Posted by Jonathan Maus (Publisher/Editor) on July 16th, 2018 at 2:21 pm
There’s more good news for inner northeast Portland bikeways: In addition to the new Sullivan’s Crossing Bridge over I-84 and a (potentially) revolutionary new neighborhood greenway on NE 7th, the Bureau of Transportation is planning to update and enhance the bikeway on Tillamook.
Tillamook is one of Portland’s legacy greenways, first established in the 2000s when they were called bicycle boulevards. This key east-west bike route that connects north Portland and the Lloyd to the Hollywood district was one of six greenways identified in the City’s 2015 Neighborhood Greenways Assessment report because it failed to meet national standards for auto volumes. For being such a key part of the bike network, Tillamook’s meager accommodations include only sharrows and a few signs.
To help reduce auto use, lower driving speeds, and improve safety for walkers and bikers, PBOT has a host of minor changes planned. Among them are new crosswalks and other pavement markings, signage, flipping stop signs in favor of the greenway, removal of auto parking at some intersections, speed bumps, and more. The $150,000 project (which includes non infrastructure costs like planning) will improve a 1.5 mile section of the street from Flint to 28th.
When it comes to diverting auto users to other streets, PBOT is eyeing the intersection of Tillamook and Williams and/or Martin Luther King Jr. Blvd. In this section, current analysis shows there are about 1,200-1,450 drivers per day — well above the City’s safety threshold of 1,000.
Notable in the initial design proposal is the removal of auto parking near the corners of 21st. This is an example of “intersection daylighting” that activists have been clamoring for for years. PBOT refers to it as “safety parking removal” in project documents. Oregon law currently prohibits parking within 20 feet of an intersection but the law is rarely enforced. In addition to the auto parking prohibition, PBOT wants to add median islands, crossbikes and crosswalks, and a speed bump in the middle of the intersection.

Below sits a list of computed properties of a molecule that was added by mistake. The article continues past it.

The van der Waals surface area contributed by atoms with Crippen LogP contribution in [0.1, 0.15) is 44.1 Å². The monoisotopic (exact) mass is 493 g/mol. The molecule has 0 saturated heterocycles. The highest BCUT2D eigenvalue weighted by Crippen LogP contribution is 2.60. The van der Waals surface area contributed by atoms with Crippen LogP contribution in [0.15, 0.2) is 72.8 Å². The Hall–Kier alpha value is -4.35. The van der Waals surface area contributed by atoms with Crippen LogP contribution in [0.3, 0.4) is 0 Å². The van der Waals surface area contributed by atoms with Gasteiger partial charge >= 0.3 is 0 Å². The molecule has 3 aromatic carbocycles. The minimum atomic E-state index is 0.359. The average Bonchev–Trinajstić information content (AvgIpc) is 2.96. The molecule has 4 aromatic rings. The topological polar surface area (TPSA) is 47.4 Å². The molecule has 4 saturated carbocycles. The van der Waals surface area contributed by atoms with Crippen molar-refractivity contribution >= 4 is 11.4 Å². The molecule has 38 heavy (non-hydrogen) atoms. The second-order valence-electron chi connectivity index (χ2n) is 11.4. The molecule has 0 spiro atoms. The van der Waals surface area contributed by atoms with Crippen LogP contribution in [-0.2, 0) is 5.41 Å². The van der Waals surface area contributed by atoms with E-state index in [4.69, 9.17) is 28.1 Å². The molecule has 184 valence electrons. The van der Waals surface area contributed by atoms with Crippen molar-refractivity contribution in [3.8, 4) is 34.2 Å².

Another element of this project worth watching is the fate of the little traffic circle at the off-set intersection of Tillamook and 7th. On the project website, PBOT says whether or not to keep the circle in place will be decided this fall as part of the Lloyd to Woodlawn project. During this month’s Bicycle Advisory Committee meeting last week, PBOT Project Manager Nick Falbo made it seem like it would probably be removed. “I think that traffic circle has got to go… It just doesn’t work well,” he said.
PBOT expects to build this project in Spring of next year. To learn more, and talk to project staff, attend the open house set for August 1st at 5:30 pm.
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